Researchers at Zscaler warned that the attackers behind the 'CookieBomb' attack are still hard at work compromising users through legitimate websites.
"First, there is the obfuscation of a small JS inclusion into a potentially legitimate site," explained Zscaler researcher Chris Mannon, in a blog post. "This is where the CookieBomb sets a name, special variable, expiry date, and access path for the eventual infection. If the cookie is not readily available, it will create one for you and redirect you to another obfuscated hidden iFrame. Once the hidden site is visited, it will read the cookie's expiry date and provide redirection and infection at a later point to avoid security vendor detection."
At least 54 legitimate websites have been infected so far with malicious code, Michael Sutton, vice president of security research at Zscaler, told SecurityWeek. Though Zscaler has not official tally of infected victims, any visitors to the compromised sites could be impacted, he said, adding that researchers at the Malware Must Die blog first wrote about the attack July 17.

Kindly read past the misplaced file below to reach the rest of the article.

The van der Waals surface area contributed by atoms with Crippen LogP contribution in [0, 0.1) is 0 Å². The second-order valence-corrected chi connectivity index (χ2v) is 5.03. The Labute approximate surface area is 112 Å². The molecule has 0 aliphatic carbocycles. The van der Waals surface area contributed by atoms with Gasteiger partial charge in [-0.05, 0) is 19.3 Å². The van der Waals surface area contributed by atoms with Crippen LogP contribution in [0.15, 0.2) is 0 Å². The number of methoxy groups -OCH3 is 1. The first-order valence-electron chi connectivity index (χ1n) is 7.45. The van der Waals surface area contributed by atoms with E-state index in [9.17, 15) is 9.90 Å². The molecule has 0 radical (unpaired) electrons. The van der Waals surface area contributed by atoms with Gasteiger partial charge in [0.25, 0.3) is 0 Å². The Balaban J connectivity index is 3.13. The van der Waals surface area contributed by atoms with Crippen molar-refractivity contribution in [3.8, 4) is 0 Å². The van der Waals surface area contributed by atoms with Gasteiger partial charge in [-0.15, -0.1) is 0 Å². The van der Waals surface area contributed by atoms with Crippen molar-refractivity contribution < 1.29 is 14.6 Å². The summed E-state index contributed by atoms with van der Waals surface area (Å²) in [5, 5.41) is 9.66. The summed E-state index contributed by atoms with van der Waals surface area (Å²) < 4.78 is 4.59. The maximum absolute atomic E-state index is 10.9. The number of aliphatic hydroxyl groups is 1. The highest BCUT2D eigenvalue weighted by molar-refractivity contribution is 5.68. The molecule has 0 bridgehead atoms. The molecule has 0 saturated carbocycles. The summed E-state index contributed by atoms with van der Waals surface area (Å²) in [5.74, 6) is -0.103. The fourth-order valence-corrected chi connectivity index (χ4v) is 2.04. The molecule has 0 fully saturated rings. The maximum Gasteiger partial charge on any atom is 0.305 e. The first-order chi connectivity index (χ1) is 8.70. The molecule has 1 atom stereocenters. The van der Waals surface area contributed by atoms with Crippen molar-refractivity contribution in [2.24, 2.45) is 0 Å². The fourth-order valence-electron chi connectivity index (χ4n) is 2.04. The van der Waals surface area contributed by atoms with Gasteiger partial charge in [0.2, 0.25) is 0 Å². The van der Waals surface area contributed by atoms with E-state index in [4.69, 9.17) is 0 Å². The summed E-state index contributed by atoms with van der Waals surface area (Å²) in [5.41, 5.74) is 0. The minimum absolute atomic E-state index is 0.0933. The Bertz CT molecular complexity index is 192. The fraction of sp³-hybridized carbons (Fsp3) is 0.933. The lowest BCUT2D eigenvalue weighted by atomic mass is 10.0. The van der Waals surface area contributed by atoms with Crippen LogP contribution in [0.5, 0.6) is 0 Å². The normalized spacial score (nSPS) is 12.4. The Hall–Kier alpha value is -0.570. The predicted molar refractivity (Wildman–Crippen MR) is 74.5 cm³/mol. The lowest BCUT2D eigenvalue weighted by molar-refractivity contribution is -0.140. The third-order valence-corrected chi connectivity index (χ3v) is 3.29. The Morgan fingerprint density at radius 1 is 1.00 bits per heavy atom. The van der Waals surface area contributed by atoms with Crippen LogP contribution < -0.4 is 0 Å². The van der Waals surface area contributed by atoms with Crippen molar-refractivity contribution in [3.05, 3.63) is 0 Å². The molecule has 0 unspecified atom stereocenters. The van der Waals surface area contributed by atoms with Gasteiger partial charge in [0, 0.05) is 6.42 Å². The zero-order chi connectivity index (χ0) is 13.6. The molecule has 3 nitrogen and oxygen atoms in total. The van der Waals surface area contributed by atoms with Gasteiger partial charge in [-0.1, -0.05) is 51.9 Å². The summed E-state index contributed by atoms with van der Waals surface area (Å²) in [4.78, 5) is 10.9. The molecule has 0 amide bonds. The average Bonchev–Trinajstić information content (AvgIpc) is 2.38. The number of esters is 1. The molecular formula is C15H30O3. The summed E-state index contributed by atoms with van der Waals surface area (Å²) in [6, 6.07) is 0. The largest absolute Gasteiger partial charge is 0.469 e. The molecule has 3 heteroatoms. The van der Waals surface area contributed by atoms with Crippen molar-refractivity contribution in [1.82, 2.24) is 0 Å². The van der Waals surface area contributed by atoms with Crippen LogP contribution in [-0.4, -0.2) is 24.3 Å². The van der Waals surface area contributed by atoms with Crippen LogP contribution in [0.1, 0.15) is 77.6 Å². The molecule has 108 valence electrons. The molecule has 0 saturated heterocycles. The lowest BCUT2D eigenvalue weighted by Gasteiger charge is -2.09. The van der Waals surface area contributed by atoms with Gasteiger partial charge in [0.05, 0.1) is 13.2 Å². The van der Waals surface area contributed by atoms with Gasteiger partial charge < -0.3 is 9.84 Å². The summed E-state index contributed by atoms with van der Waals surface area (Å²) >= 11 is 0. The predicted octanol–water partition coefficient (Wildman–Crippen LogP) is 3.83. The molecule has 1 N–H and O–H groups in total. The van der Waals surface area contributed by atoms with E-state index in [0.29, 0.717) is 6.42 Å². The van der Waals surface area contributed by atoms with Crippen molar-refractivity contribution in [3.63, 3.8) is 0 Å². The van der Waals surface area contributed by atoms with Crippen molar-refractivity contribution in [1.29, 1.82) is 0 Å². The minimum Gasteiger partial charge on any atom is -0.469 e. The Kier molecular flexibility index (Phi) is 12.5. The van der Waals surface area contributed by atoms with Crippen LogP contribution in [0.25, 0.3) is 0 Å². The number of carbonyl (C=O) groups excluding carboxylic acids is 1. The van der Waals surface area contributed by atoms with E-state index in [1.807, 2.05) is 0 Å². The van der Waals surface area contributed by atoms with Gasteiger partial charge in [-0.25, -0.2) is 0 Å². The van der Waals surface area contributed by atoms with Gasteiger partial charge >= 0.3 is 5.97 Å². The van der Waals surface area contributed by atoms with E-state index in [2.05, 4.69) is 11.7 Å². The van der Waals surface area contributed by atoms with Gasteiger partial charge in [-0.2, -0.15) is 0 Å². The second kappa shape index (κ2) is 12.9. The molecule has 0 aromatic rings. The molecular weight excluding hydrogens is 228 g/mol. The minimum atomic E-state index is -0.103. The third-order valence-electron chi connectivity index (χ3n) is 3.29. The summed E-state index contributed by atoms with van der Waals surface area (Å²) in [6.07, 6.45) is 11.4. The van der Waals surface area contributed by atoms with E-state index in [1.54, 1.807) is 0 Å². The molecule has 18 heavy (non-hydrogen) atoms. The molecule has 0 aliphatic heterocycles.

The most notable site among them is splashtop.com, though the malicious content has since been removed, Mannon noted.
"The curious thing about this situation is that few AV vendors have taken note of the good research. The final dropped file is being detected by only 7/45 vendors," Mannon blogged.
According to Sutton, no zero-day vulnerabilities are implemented in the attack.
"CookieBomb is similar to most of the attacks that we see in that attackers are not targeting specific sites but rather writing automated scripts and injecting content into as many legitimate sites as possible to impact visitors to those cites," Sutton said. "CookieBomb is particularly active at the moment and a trait of this particular attack, which isn't always employed, involves the use of browser cookies to track previous infections for a potential victim."